How can business travel be less irritating?

Those who return from trips to distant countries often have confusing and incomprehensible experiences behind them: poverty, dirt, chaos. Some travelers also have to go home early because they are not up to the onslaught of the other.

Alois Moosmüller, Professor of Intercultural Communication at LMU Munich researches this topic and explains what culture shock and civilization shock are all about and why both are more of an enrichment than an impairment.

SZ: What exactly would you describe as culture shock?

Moosmüller: Basically, it's not a shock at all. Rather, everyday routines are slowly being broken up, whether in traffic, shopping or making contact. If the other person reacts differently than expected, it is easy to be irritated. From a certain accumulation of such experiences, there is an unconscious questioning of one's own ideas and normality, which triggers a kind of culture shock.

SZ: How does this culture shock affect the traveler?

Moosmüller: There is no irritation because one encounters something different. You can also meet them in the cinema or at the Oktoberfest. It gets irritating because internal learning processes are stimulated. This restructuring of cognitive and emotional attitudes often leads to loss of energy, increasing fatigue and depressive states.

SZ: Everyone who travels abroad has certain foreign experiences. When do we speak of culture shock?

Moosmüller: A distinction has to be made between culture shock and civilization shock. Culture shock is about the internal fine-tuning, which is also necessary when moving to Hamburg, albeit not to the same extent as when moving to Tokyo. People talk differently, behave differently, and react differently to you. In the case of civilization shock, on the other hand, the external life requirements change fundamentally. In India, for example, you have to deal with hygiene problems, different types of food or chaotic traffic conditions and you can no longer build on old habits.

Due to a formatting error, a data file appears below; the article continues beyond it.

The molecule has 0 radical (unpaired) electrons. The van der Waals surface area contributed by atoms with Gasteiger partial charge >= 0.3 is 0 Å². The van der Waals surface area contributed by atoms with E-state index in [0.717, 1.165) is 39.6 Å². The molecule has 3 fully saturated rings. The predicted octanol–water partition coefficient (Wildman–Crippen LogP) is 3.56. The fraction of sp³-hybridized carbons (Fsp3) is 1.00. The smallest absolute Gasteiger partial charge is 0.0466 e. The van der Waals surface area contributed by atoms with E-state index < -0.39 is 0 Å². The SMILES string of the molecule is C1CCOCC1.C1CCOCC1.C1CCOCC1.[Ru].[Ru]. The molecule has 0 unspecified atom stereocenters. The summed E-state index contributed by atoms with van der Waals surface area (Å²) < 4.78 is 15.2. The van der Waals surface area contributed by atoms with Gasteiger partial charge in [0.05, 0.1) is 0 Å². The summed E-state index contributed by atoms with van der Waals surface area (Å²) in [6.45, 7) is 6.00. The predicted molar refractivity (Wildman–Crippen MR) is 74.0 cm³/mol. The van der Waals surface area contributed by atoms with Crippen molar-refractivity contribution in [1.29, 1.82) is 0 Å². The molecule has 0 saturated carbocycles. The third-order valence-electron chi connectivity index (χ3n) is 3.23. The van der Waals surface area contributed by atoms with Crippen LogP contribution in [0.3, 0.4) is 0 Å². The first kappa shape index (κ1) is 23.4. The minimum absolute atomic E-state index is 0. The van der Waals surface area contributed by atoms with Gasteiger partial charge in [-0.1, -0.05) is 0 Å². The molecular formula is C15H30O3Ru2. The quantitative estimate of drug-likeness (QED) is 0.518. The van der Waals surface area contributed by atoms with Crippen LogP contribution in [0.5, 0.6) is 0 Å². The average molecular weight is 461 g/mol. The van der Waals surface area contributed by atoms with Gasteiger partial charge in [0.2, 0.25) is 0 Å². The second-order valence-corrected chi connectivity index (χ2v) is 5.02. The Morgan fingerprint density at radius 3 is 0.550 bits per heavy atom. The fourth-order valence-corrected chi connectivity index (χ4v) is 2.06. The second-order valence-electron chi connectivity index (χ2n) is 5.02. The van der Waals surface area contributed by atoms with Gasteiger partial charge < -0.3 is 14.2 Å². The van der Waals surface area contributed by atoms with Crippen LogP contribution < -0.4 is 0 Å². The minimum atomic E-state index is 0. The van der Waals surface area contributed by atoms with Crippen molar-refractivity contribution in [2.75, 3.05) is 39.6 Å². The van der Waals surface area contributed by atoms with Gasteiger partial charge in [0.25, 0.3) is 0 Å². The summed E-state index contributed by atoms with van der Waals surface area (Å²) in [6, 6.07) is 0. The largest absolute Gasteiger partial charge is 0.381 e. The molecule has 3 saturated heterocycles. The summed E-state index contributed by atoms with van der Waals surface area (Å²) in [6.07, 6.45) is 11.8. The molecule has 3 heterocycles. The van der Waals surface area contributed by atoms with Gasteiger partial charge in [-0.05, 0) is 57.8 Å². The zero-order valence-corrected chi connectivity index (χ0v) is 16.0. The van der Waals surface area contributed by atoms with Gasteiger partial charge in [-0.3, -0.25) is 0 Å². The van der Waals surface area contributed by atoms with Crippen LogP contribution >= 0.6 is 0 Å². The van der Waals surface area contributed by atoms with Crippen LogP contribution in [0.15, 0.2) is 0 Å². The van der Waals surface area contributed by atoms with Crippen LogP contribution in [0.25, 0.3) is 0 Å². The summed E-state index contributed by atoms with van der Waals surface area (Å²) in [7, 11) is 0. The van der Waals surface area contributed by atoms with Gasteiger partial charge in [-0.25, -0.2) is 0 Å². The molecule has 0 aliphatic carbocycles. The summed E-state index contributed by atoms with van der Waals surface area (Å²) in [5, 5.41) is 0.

SZ: Is there a culture shock at all when traveling on vacation? The stay is usually limited to a few weeks and the return is certain. Moosmüller: When you travel, you find yourself in a kind of euphoria. You can do what you enjoy. Only after three or four weeks does the appeal of the new slowly decrease and you have to come to terms with the local conditions. But then most of them leave again. On the other hand, those who stay abroad for a longer, continuous period of time begin to rebuild their internal structures and adapt themselves to the other. This will need time.

SZ: Can one become "immune" to culture shock experiences through many stays abroad?

Moosmüller: There are certainly people who do not allow themselves to get much closer. Business travelers often move to so-called "non-places" such as airports, hotels or in their own company, and thus avoid the experience of being different. The vacationer, on the other hand, consciously seeks the other side, the inspiring. He is more afraid of forgetting the exotic experiences and tries to capture them with the camera. However, he cannot keep what is foreign as foreign, but rather sorts it into the existing schemata. This prevents him from being able to preserve what he has experienced in its richness.

SZ: How should you prepare for trips to countries you don't yet know?

Moosmüller: If you want to stay longer and work there, you should prepare for the inner change and mentally go through what is to come. This makes you more flexible and reduces the tendency to flee. The naive following of dos and don'ts lists tends to narrow down and does not do justice to the complexity on the spot. The tourist, on the other hand, has other challenges. He should know as much as possible about the culture, society, history and way of life of the destination country. You can't get rich if you don't know anything. It would be almost as if you had never been there.

SZ: Are there fewer culture shock experiences due to the many media reports about exotic countries?

Moosmüller: Encountering media-conveyed images does not change any affective or cognitive structures. This process only begins when you spend some time in a foreign country and are confronted with the chaos of everyday life. Travel definitely contributes to a certain degree of openness. It leads to a greater willingness to learn and more acceptance towards strangers.

SZ: Should one be positive about a possible culture shock?

Moosmüller: The more adaptive and sensitive you are, the more susceptible you are to culture shock. Culture shock can be very positive. If you want to learn something, you have to actively expand your limits. This process is always painful. You should be happy that you are in a deep, black hole and can pull yourself out again on your own forehead. You will feel better afterwards. On the other hand, you shouldn't promise yourself to understand a culture by taking short vacation trips. But you don't have to look for the learning effect with a student's eye and a guide in hand, you can simply be cheered up by the exotic scenery.